SENSEation shopping- how much do we really rely on our senses when it comes to fashion?

November 15, 2012 4:42 pm

“Wow, ok, one foot in front of the other. Why is it that suddenly I feel like a gymnast on a tightrope? Is it safe to turn yet? Am I past the security alarms? Oh yes, just.” There’s the gush of warm air pouring onto my hair, allowing my loose strands to tickle my face. Heavenly! What a contrast from the arctic temperature outside. “Right, now just keep walking Louise, and whatever you do, don’t fall over!”

As if I didn’t look strange enough, I look like somebody who had just had one of those irritating mental blocks, struggling to remember how to engage in that fundamental life skill: walking. A fall flat on my face, followed by a domino effect of clothes accompanying me to the ground is not the sort of attention I want to further attract. These are the first thoughts that enter my mind as I go about my ‘normal’ day of shopping.

Now you may think it’s barmy, and yes, you are probably right, but it has always intrigued me just how much we rely on our senses when we are out shopping, especially our reliance on sight. We take in both the physical and atmospherical aspects of our surroundings and process them without question. That majestic shade of deep red which dresses the interior walls, or the dim lighting which sends soft beams over the mannequins positioned in model pose. Wherever the location, whatever the scene, our eyes map it all.

Now being a self-confessed shopaholic and making any excuse possible for a day at the shops, it was on my Saturday morning visit to Bristol that I decided to delve into my curiosity. I headed for my favourite store, Zara, and stepped inside as I normally would, although this time with my eyes, well, closed…

The unknown. I suddenly began to understand the fear which gets associated with the word. I felt completely out of control, a feeling which I discovered I do not like. Funnily enough it is those initial thoughts which panicked me, rather than the fact that I looked like a bemused zombie who was in the slow process of loosing her marbles as I stumbled painfully forward, hands stretched out in front, eyelids fixed shut. I decided to take on the challenge of buying an item of clothing, just how I normally would, however relying purely on my sense of touch, smell, sound and if really necessary, taste! (Somehow though I feel licking a leather jacket to engage in the sensation it gives would be one step too far!)

Once I had found the rails of clothes, I began stroking and ruffling the spectrum of fabrics in my hands. The contrast was so much more noticeable, more exciting, as it was a mystery as to what you were going to feel next. I decided that I liked the more eccentric fibres, the velvets, the sequins, ones which stood out from the traditional cotton or linen. These gave a tingling sensation to my fingertips, to my palms, to my overall body. Could this have been because of their luxury? Because of their rareness on these rails and so I found it more of a thrill when I came across them? For all I knew, what I believed to be a sequin dress, with a deep v necked back and mini length, could have been the most garish and hideous thing ever! However going on touch alone, it seemed sensational.

From pulling it off the rail, a task easier said than done as I probe to find the hanger and un- hook it successfully; I find the loud clang of the two metals meeting sounded catastrophic, and I turn round to see if anyone had noticed. A completely normal reflex, however one in this situation which doesn’t work, as who am I to be able to see this! Eyes closed, remember! I rustled the material up close to my ear and found another sound presented itself in the form of a crisp rustling. The sharpness to it reminded me of the crackling sound you get when you pour milk over rice krispies and the miniature explosions begin- an image I know for sure would never have entered my mind if I were looking at this dress visually.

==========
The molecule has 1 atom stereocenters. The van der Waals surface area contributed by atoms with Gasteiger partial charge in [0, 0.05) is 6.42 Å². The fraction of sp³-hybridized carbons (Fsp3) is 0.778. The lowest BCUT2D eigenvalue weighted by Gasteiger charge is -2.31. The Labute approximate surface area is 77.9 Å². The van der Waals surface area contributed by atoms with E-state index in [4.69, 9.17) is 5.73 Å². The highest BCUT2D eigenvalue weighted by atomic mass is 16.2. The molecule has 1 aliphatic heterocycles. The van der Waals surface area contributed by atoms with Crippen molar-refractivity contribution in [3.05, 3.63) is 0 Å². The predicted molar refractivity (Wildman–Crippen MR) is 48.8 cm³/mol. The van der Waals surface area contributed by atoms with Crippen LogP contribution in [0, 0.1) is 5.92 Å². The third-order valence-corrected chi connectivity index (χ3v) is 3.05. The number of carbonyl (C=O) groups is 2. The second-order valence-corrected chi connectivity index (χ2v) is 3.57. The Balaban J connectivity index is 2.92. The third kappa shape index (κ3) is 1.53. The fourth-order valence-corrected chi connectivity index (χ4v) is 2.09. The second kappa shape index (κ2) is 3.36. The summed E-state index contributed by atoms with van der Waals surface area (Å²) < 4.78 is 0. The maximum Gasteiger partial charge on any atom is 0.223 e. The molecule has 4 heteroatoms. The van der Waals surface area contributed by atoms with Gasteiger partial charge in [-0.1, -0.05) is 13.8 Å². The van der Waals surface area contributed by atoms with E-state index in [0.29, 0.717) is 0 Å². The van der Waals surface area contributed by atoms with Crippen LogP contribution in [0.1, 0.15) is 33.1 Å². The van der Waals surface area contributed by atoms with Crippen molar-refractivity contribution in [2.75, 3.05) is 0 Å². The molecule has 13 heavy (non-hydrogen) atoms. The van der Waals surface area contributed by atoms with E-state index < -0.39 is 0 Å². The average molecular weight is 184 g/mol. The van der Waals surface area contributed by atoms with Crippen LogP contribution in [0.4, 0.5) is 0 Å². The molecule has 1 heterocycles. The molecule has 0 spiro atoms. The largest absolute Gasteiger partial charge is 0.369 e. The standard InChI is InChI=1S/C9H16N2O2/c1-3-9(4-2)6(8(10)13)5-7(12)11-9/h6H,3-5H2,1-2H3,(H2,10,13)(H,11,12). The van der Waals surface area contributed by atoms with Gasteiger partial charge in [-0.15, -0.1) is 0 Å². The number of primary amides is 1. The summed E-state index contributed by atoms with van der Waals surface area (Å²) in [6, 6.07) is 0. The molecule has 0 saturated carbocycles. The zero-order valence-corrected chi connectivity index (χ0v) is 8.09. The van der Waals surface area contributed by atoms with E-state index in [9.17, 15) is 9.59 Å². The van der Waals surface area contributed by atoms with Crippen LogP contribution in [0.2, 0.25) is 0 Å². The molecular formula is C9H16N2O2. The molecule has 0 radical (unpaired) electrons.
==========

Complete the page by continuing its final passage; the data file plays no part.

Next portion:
Touch and sound complete, I then dared to draw the ‘dress’ up towards my nose. To be honest, the people around me would already be thinking I was loopy enough, so I thought ‘why not embrace it and give them further entertainment.’ I sniffed the fabric and immediately the rows of what I believed to be sequin specks oozed that man-made, industrial smell. That fermented, over-processed plastic smell, which is most apparent when you shake open a crumpled Sainsbury’s bag and the scent wafts towards you. This consolidates my idea that this is in fact a sequined evening dress, the solution to my Friday evening outfit panic, and with that I head to the tills.

The experience inside the shop as a whole was a daunting one, mainly because I was unable to see what I was doing, but also because of that unknown mystery of where I was going, what I was touching, what I smelt and so on. Turns out that the dress I bought (and in case you were wondering, I did open my eyes when I went to pay as I couldn’t quite face losing all my dignity in one go) was actually hideous! It was a rainbow of colours, and the sequins made the dress look like a glowing glitter ball, rather than the sleek, luxurious look I was hoping for. That and the fact that I had picked up a size which was 3 times too big for me, settled my mind. Our sight is the fundamental sense when it comes to shopping for fashion.

As for me and my dress? Well if you know any parties where the dress code is ‘attacked by young children in a glitter and paint fight,’ then I shall be expecting an invite.

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